WPF startup vs NCover

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An interesting issue I’ve been trying to figure out lately, why is WPF so blasted slow on my laptop?  How slow?  It takes 90 seconds to open a Hello World WPF app.  Heck, it takes 90 seconds to load a WPF window with no “Hello World” or anything else for that matter.  But to make life more interesting, if I was to load a WPF app that actually does something, like on of the Prism samples, it also takes 90 seconds to load.

I talked with one of my buddies who is a budding WPF expert who told me I was crazy and needed to get a psychologist.  He is probably right.  But something was telling me that this was a system problem, not a WPF problem.  But for the life of me I wasn’t seeing it.

Every programmer needs a toolbox.  Turns out there are several performance analyzing tools for WPF that ship with the Windows SDK.  One of them is the WPF Performance Suite.  While the tool is really cool…it didn’t help at all.  If you want to check the performance of your WPF application while it is RUNNING, this tool will be great.

My problem was start up.  Here was the breakdown: 60 seconds before I saw a WPF window, 30 seconds before anything displayed.  After that, everything ran fine.  Time for a different tool.  Namely: Process Explorer from SysInternal (via Microsoft.com).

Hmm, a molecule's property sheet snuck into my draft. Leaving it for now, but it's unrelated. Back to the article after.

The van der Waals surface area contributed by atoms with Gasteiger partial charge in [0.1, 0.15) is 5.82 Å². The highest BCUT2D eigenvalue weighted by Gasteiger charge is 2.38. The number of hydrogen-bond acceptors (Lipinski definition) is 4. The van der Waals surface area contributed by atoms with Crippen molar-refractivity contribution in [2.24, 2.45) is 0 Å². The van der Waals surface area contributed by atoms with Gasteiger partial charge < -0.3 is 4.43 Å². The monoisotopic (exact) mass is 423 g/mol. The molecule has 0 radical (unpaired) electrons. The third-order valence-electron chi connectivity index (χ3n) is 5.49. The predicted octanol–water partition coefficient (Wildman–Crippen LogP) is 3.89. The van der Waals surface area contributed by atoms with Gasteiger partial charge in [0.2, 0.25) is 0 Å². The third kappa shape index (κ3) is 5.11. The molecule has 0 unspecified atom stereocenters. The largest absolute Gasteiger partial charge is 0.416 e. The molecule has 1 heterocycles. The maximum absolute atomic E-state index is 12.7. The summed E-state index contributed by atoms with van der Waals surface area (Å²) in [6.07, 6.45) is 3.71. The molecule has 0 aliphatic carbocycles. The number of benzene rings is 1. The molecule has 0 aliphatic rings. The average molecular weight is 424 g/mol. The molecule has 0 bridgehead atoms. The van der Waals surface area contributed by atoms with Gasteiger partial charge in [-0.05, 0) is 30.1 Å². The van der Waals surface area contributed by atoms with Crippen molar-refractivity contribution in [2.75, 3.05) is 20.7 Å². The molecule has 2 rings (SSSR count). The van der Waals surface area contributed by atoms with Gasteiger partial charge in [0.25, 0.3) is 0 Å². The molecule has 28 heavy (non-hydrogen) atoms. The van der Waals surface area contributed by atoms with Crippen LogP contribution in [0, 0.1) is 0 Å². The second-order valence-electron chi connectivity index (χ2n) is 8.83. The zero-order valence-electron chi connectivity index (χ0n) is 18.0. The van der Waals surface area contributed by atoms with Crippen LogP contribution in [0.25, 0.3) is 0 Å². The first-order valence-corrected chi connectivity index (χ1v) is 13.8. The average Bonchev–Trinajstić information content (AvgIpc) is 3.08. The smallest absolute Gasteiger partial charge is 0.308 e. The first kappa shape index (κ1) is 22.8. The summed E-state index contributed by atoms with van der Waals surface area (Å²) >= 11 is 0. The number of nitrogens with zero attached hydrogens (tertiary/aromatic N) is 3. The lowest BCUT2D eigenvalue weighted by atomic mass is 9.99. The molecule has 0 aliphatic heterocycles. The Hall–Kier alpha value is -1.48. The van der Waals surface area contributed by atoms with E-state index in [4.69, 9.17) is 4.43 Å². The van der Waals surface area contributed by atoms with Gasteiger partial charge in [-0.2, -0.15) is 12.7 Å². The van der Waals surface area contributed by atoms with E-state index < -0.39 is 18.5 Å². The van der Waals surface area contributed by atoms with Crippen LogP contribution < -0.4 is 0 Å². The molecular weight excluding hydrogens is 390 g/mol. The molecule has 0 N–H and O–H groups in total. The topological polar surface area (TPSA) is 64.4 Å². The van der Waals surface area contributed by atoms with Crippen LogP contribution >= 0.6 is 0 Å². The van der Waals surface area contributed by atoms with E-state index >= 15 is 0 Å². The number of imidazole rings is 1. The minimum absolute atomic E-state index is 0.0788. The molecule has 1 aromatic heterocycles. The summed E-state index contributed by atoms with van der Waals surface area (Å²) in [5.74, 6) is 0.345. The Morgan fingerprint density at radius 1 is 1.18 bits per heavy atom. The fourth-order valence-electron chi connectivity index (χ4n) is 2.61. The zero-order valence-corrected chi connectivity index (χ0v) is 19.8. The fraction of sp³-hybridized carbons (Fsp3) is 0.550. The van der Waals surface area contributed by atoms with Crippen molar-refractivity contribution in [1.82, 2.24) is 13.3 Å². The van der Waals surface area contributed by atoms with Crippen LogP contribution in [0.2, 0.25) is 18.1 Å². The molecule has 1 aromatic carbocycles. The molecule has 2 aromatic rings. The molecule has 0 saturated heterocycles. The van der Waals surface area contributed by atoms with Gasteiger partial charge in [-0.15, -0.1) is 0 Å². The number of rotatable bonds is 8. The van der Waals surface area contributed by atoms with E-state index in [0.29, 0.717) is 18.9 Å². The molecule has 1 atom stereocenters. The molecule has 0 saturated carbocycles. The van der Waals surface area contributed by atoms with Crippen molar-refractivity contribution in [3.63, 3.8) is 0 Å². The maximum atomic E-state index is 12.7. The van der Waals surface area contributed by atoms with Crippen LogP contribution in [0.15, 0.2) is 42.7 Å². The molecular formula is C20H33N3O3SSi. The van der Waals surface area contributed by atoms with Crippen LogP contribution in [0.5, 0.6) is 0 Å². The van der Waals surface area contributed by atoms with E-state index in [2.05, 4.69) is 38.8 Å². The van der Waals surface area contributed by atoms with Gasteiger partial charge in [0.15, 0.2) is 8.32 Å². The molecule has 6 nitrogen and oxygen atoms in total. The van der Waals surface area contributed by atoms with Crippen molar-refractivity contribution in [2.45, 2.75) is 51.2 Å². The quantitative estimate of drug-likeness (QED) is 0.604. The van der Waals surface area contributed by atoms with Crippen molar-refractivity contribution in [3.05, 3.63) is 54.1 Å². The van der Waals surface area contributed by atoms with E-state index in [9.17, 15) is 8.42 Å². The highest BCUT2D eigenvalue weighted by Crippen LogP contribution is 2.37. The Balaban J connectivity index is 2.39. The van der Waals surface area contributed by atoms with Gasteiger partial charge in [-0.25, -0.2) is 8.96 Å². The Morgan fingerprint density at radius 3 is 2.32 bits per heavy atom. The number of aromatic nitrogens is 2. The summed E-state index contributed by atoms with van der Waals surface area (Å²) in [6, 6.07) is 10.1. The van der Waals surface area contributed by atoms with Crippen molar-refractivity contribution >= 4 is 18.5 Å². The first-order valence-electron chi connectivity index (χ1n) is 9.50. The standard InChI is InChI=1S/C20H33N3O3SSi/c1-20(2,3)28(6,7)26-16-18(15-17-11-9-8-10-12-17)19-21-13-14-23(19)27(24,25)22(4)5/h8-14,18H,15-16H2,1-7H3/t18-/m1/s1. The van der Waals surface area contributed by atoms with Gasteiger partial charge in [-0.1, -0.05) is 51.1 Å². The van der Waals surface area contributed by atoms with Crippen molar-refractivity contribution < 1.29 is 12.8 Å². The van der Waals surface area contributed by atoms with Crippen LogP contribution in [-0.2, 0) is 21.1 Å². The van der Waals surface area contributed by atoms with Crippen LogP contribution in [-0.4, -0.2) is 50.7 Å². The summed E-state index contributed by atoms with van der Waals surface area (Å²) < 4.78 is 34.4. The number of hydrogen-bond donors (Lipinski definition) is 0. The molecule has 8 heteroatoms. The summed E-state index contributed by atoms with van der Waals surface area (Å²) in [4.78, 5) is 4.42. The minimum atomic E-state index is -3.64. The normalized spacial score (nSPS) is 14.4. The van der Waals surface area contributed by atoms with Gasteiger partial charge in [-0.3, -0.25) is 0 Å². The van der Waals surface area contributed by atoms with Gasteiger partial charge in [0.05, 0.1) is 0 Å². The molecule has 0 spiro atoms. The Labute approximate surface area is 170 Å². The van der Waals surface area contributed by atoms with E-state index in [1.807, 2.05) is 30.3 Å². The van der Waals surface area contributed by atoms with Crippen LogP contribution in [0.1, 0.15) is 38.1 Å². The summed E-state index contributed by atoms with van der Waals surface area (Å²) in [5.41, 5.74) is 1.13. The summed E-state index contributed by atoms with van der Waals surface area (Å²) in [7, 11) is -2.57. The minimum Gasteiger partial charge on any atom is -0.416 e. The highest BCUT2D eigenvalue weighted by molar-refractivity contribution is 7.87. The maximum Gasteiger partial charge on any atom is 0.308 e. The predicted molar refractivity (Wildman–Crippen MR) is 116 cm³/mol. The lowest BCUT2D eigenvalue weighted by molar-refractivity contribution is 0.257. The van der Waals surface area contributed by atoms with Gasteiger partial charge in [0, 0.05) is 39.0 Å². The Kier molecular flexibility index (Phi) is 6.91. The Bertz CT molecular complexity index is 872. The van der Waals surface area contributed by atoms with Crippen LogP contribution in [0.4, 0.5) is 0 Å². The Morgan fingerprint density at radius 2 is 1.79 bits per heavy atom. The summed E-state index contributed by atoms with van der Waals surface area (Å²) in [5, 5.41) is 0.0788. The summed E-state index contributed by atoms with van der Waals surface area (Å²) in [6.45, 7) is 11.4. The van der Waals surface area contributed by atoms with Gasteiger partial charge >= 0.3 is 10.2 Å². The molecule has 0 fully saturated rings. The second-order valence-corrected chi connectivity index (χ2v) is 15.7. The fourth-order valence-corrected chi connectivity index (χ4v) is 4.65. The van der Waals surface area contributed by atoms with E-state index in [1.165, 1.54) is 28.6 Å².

I was able to find my Hello World WPF application in Process Explorer (on my system, all .Net processes are colored yellow), then displayed the lower pane to display the DLLs used by the process.  (BTW: I just confirmed that Windows Live Writer is a .Net application).

I found one interesting dll that was referenced: NCover.  A while back I had installed a trial version of the commercial product (this was not the open source version). I have no idea what it was doing there, but it was there.  In fact, it was referenced in every WPF application that I loaded — including WPF applications that I did not write, like the Subscription Center.

Long story made only slightly longer, I uninstalled NCover and now everything loads in about 10 seconds (a nine fold improvement), but I still don’t know what NCover was doing.  If you know, please let me know. 

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